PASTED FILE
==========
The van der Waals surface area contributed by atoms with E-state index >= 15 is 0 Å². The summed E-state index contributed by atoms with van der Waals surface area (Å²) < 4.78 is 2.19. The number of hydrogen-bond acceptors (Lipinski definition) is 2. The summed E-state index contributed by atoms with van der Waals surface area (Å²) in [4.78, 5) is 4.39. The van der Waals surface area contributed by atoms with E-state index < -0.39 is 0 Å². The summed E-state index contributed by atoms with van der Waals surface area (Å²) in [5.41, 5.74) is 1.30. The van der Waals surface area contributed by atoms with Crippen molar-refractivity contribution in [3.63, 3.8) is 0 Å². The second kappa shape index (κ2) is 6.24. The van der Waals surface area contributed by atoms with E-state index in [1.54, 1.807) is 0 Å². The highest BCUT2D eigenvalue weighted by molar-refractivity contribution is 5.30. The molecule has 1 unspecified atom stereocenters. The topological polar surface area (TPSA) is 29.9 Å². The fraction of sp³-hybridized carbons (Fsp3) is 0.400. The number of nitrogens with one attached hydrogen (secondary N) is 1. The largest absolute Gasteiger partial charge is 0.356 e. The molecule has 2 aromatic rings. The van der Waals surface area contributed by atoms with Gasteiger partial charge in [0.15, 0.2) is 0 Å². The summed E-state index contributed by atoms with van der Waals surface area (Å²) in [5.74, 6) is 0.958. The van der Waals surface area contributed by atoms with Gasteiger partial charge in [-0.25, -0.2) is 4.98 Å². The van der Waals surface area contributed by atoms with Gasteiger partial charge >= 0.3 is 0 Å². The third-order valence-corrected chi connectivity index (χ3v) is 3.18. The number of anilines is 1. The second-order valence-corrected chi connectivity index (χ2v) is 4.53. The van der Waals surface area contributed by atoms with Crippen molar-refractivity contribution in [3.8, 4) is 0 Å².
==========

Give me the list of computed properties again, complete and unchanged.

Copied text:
The van der Waals surface area contributed by atoms with E-state index >= 15 is 0 Å². The summed E-state index contributed by atoms with van der Waals surface area (Å²) < 4.78 is 2.19. The number of hydrogen-bond acceptors (Lipinski definition) is 2. The summed E-state index contributed by atoms with van der Waals surface area (Å²) in [4.78, 5) is 4.39. The van der Waals surface area contributed by atoms with E-state index < -0.39 is 0 Å². The summed E-state index contributed by atoms with van der Waals surface area (Å²) in [5.41, 5.74) is 1.30. The van der Waals surface area contributed by atoms with Crippen molar-refractivity contribution in [3.63, 3.8) is 0 Å². The second kappa shape index (κ2) is 6.24. The van der Waals surface area contributed by atoms with E-state index in [1.54, 1.807) is 0 Å². The highest BCUT2D eigenvalue weighted by molar-refractivity contribution is 5.30. The molecule has 1 unspecified atom stereocenters. The topological polar surface area (TPSA) is 29.9 Å². The fraction of sp³-hybridized carbons (Fsp3) is 0.400. The number of nitrogens with one attached hydrogen (secondary N) is 1. The largest absolute Gasteiger partial charge is 0.356 e. The molecule has 2 aromatic rings. The van der Waals surface area contributed by atoms with Gasteiger partial charge in [0.15, 0.2) is 0 Å². The summed E-state index contributed by atoms with van der Waals surface area (Å²) in [5.74, 6) is 0.958. The van der Waals surface area contributed by atoms with Gasteiger partial charge in [-0.25, -0.2) is 4.98 Å². The van der Waals surface area contributed by atoms with Gasteiger partial charge >= 0.3 is 0 Å². The third-order valence-corrected chi connectivity index (χ3v) is 3.18. The number of anilines is 1. The second-order valence-corrected chi connectivity index (χ2v) is 4.53. The van der Waals surface area contributed by atoms with Crippen molar-refractivity contribution in [3.8, 4) is 0 Å².